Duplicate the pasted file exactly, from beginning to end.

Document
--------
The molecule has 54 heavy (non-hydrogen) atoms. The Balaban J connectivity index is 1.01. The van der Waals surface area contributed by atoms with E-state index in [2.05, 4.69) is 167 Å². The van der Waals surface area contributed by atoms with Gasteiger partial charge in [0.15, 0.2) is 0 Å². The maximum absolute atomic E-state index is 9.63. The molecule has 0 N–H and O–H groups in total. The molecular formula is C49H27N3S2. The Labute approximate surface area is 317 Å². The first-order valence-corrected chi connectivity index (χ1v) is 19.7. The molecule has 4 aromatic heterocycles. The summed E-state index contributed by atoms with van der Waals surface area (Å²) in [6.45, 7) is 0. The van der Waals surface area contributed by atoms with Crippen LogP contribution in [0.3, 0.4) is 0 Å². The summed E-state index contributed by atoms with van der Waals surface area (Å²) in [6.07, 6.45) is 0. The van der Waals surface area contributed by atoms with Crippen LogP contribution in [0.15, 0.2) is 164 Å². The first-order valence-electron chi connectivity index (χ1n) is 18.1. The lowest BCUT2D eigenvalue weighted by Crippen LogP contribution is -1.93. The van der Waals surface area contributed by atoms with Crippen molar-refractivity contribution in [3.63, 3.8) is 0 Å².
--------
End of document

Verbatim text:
The molecule has 54 heavy (non-hydrogen) atoms. The Balaban J connectivity index is 1.01. The van der Waals surface area contributed by atoms with E-state index in [2.05, 4.69) is 167 Å². The van der Waals surface area contributed by atoms with Gasteiger partial charge in [0.15, 0.2) is 0 Å². The maximum absolute atomic E-state index is 9.63. The molecule has 0 N–H and O–H groups in total. The molecular formula is C49H27N3S2. The Labute approximate surface area is 317 Å². The first-order valence-corrected chi connectivity index (χ1v) is 19.7. The molecule has 4 aromatic heterocycles. The summed E-state index contributed by atoms with van der Waals surface area (Å²) in [6.45, 7) is 0. The van der Waals surface area contributed by atoms with Crippen LogP contribution in [0.3, 0.4) is 0 Å². The summed E-state index contributed by atoms with van der Waals surface area (Å²) in [6.07, 6.45) is 0. The van der Waals surface area contributed by atoms with Crippen LogP contribution in [0.15, 0.2) is 164 Å². The first-order valence-electron chi connectivity index (χ1n) is 18.1. The lowest BCUT2D eigenvalue weighted by Crippen LogP contribution is -1.93. The van der Waals surface area contributed by atoms with Crippen molar-refractivity contribution in [3.63, 3.8) is 0 Å².